He’s being remembered as a man who didn’t like to make the political rounds and someone who expanded Democratic party leadership in the state Senate -- Philip Rock passed away last week at the age of 78.
Ed Wojcicki co-authored a book with Rock titled “Nobody Calls Just to Say Hello” and tells WMAY Springfield how the book came about.
Wojcicki said Phil didn’t think there would be any interest in his story until he thought about his grandchildren.
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“He said to me,” Wojcicki recalled, “‘you know what, my wife said my grandchildren are gonna wonder what the heck I was doing in Springfield all those years so what would a book look like if we did one?’ And I guess it took off from there.”
One thing Rock did in Springfield was expand Democratic leadership positions.
“More blacks were getting elected,” Wojcicki said, “and particularly from Chicago some from the metro-east area. They formed a caucus and they said they wanted a person on the leadership team and so Phil just said fine. You can put whoever you want on there.”
Meanwhile Wojcicki said Rock was very concerned about abused and neglected children and worked to get bipartisan support for codifying domestic abuse reporting.
Wojcicki also said Phil wasn’t someone who would make the political rounds but instead would be reserved at various gatherings.
Longtime political insider and aid to several governors Jim Nowlan said, politics aside, Rock was a guy who wanted what’s best for the people.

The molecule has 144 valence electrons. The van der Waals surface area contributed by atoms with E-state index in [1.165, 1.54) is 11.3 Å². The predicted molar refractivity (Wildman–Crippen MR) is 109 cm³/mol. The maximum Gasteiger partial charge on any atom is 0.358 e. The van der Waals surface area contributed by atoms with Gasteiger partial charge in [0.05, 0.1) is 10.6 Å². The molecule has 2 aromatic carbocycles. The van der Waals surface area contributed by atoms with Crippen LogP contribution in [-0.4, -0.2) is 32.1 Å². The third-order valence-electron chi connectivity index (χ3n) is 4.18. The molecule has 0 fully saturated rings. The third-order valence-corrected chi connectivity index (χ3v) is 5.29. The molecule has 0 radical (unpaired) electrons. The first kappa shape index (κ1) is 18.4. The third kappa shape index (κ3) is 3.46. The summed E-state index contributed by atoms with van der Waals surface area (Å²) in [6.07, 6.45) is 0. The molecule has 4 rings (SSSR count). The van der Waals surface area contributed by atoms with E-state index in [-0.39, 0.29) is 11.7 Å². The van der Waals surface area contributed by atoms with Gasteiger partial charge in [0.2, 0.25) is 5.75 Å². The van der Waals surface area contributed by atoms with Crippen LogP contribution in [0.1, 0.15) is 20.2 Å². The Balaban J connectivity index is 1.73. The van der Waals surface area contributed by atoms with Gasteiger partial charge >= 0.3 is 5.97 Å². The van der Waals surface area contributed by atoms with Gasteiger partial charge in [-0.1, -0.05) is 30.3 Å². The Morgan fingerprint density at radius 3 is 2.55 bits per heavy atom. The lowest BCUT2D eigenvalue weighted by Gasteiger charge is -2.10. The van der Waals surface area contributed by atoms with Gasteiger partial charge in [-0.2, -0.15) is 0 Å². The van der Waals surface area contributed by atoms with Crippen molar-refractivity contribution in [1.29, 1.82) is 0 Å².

“He wasn’t a boss in style,” Nowlan said. “He was a collaborator. He could be tough when he had to in leading his Democratic troops in the state Senate but he always had his eye on what he thought would be best for the people.”
“So many folks today are so angry with government.” Nowlan said. “Phil was the opposite. He believed in government as an instrument for doing good. And while we know that sometimes government falls short, Phil Rock was one who wanted to make the most of the Democratic governmental process.”
Current Senate President John Cullerton said Rock took him under his wing and showed him the ropes. Cullerton also said Rock was the most articulate orator he’s ever served with.
“Phil Rock was ... unafraid to take unpopular stands for equality and justice,” Cullerton wrote, “yet well versed in the necessity of bipartisanship.”
Rock served as Senate President for 12 years.
The Chicago Tribune reports a funeral mass for Rock is scheduled February 11th at Old St. Patrick’s Church in Chicago.